Cars and Culture: Models for the masses
Tata Motors' micro car can't handle India's poor road conditions without increasing its production costs. Experts predict the project will soon die.
It has been four-and-a-half years since Tata Motors unveiled its Nano, billed as the world’s cheapest car at a price of about $2,500 (U.S.)
The fanfare was loud. Tata Chairman Ratan Tata proclaimed, “We are happy to present the People’s Car to India and we hope it brings the joy, pride and utility of owning a car to many families who need personal mobility.”
Car fancier extraordinaire Jay Leno announced that he had bought a Nano for his collection.
“To me, it’s not necessarily the car, it’s what the car represents,” he stated. He had visited the factory with a film crew and witnessed “the pride and the excitement” of its workers. You take “people who didn’t have a job, you give them a job in the factory, you pay them a good wage and you make a successful society.”
Car historians have heard all this before — the promise of a car that will dramatically expand the market, a car available to the masses, a car that will create a better world.
Henry Ford set the pattern with his Model T. “I will build a motor car for the great multitude,” he proclaimed in a biblical tone. “It will be so low in price that no man making a good salary will be unable to own one — and enjoy with his family the blessings of hours of pleasure in God’s great open spaces.”
The theme of inexpensive cars improving society also made an early appearance. In the 1930s, French automaker Citroen promised a People’s Car, a lightweight, low-cost vehicle to be launched in 1940. The outbreak of the Second World War delayed its production.
The Citroen, however, had a rosy future. The famous Deux Chevaux, first manufactured in secrecy during the Nazi occupation of France, remained in production until 1990.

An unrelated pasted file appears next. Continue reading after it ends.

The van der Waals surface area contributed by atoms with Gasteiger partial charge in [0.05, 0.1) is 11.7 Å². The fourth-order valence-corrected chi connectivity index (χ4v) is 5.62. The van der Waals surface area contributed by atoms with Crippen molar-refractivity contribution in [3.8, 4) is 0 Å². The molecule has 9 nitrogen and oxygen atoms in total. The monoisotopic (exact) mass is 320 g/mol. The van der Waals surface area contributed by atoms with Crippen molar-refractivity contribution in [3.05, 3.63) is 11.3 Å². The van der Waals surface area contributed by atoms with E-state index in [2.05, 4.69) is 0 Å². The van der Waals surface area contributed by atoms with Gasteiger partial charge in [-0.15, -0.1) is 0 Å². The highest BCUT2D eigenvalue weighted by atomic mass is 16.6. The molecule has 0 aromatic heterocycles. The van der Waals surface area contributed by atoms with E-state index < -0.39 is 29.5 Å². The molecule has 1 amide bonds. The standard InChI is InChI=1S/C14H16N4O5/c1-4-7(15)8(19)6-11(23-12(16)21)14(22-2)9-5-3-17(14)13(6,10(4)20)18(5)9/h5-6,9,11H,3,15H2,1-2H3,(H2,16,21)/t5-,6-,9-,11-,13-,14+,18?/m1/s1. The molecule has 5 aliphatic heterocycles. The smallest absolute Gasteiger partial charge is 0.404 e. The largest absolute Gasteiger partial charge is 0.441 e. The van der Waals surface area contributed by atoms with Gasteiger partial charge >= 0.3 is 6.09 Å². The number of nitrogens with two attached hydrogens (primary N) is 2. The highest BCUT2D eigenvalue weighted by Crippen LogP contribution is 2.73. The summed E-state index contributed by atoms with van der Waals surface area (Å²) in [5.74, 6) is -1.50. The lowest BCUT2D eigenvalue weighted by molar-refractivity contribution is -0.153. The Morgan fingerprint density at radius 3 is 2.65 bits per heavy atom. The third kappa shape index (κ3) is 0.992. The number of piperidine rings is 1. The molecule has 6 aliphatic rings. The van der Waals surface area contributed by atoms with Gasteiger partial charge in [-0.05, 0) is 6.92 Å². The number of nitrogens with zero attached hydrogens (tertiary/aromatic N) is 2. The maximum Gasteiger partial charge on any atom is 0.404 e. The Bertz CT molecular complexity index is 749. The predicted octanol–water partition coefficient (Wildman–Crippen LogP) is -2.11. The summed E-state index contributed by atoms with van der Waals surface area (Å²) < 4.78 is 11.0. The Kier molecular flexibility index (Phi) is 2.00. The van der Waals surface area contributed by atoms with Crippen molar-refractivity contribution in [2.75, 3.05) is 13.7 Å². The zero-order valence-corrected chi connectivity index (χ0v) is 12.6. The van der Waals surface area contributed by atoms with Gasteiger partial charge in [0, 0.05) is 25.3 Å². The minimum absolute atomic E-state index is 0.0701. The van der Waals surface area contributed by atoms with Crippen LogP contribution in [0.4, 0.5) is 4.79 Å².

So how is India’s version of the People’s Car going?
“Nano has been a disaster,” says Joseph D’Cruz, a professor of strategic management at the University of Toronto. “They have encountered tremendous problems in production and they haven’t been able to sell many vehicles.
“They have had to make many design compromises to get the price down. The car doesn’t do well on Indian roads, for example. Indian roads are terrible and the car is not robust enough to work well on them.”
The Nano design philosophy has been to follow the example of other People’s Cars and build something simple, light and strong — using three lug nuts on the wheels instead of four, for example.
The brilliant engineers who designed the Model T and the Citroen 2CV (Deux Chevaux) also employed this strategy.
“The most beautiful things in the world are those from which all excess weight has been eliminated,” Ford proclaimed, a prime example being the Model T engine and its one-piece cylinder block and detachable cylinder head.
It was much lighter, smaller and cheaper to manufacture than the typical engine of its time, a mechanism with individual cylinders bolted to a crank case. At the same time, the Model T engine was sufficiently powerful to deal with the rough American roads of its era.
The Citroen team weighed every component, wondering if it could be pared down or eliminated. At one point, glass windows were replaced with much cheaper mica. The company’s resident engineering genius, Andre Lefebvre, however, was remarkable for his grasp of aerodynamic efficiency and that grasp resulted in the superior suspension and steering mechanisms that gave the car its excellent road handling and cornering ability.
As it turned out, there was no need for Citroen 2CV to go mica. The car’s glass windows were reinstalled. But it seems unlikely that the Nano will be saved by a brilliant stroke of design. “My impression is that it’s going to go out of business in the next year,” D’Cruz says.
If so, it will be an object lesson that low price alone does not make for a successful People’s Car. In Nano’s case, many factors play a part in the car’s appeal, or lack of appeal.
Tim Richardson, who teaches international business at University of Toronto and Seneca College, points out that if Indian drivers want more than scooters — which have advantages over cars on crowded streets — they are likely to aim for a more mid-sized car. “India is very class conscious,” he suggests.
Marketing problems can be overcome. These types of cars also became the butt of jokes, with their limitations as a source of humour.
Entire booklets of Model T jokes circulated: “What did the chicken say after being run over by a Model T? ‘Cheep, cheep, cheep.’ ”
Although Deux Chevaux does not have the lore of the Model T on this continent, its aficionados do share jokes about how ugly it is, or tell stories about “zipping” along in it while chatting with pedestrians.
If we start to hear Nano jokes, maybe the fortunes of the car will improve. Or it may be that the era of the People’s Car has passed.